I have a copy of The Iron Flute that I use to study individual kōans, and read the analysis provided. I feel like this provides me with some good insight, but it also feels... backwards.

How are kōans used in modern Buddhism?

Are they intended as teaching aids, where the explanation illustrates one or more principals, or are they intended as puzzles that only sufficiently advanced students should be able to figure out? Or can either strategy (or altogether different strategies) be employed to gainful effect?

2 Answers 2


The way my Zen Master used them (as much as I can pretend to have understood my Zen Master at all!) is to essentially give the person a hint about a particular pathological pattern the person was stuck on. So the koan would always match the elephant in the room that the student was working hard to ignore. The student could then resort to analysis, or simply mull over the koan while going along with the daily activities. In any case, solving the koan required getting an insight into oneself and one's fundamental relationship to the world, as opposed to figuring out some new external fact or gaining an analytical understanding.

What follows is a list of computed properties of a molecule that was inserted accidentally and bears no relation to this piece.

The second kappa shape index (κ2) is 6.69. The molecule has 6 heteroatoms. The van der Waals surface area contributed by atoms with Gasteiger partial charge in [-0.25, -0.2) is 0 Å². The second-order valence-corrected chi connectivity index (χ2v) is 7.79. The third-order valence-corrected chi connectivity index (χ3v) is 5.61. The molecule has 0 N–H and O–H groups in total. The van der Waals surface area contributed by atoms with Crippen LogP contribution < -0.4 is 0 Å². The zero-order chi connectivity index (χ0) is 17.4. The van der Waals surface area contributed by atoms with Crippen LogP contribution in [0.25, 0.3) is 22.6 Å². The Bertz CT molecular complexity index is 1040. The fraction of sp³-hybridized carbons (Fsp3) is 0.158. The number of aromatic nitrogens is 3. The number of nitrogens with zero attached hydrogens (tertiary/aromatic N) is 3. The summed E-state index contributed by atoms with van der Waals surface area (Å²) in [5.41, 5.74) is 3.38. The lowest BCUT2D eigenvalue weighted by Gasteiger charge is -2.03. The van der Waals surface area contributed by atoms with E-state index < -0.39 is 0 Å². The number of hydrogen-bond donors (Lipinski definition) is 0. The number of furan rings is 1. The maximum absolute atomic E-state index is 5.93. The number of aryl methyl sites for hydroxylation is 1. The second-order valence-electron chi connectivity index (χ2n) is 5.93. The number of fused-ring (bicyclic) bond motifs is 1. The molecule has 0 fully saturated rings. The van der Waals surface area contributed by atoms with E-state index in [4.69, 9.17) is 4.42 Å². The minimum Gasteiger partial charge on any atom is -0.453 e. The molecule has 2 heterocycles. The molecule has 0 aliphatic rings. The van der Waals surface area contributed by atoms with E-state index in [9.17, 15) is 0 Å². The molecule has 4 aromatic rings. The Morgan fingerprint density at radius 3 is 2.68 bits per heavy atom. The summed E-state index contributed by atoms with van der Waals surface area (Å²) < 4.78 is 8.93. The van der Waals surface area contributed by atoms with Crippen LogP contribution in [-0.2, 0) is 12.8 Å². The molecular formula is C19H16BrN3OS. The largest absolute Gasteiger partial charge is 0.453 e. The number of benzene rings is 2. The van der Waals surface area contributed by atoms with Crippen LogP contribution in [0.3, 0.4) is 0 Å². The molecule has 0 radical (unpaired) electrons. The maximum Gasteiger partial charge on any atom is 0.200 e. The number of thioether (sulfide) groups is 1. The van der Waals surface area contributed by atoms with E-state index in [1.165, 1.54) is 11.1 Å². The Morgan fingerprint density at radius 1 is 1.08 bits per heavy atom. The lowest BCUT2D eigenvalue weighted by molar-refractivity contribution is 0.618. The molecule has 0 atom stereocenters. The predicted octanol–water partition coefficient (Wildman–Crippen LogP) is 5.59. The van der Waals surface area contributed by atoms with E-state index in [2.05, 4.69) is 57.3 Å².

I think they are intended to be quite exactly the opposite of the way you are using them. How does one study "one hand clapping"? The concept, I believe, is to get past conceptual thought and lack of conceptual thought. How do you use the mind to get past the mind, since it is part of the problem? The koans are avenues to trick the mind (or perhaps a more useful term is the "Gross Mind") into getting the heck out of the way. Something that is NOT the Gross Mind might then be experienced. That experience might be hard to hold so one may lose the experience. If so, one then uses the meditations (and koans) one has learned to learn how to stabilize that experience. (The more I type, the less this answer makes sense. Sounds like a koan, huh?) Hope this helps.

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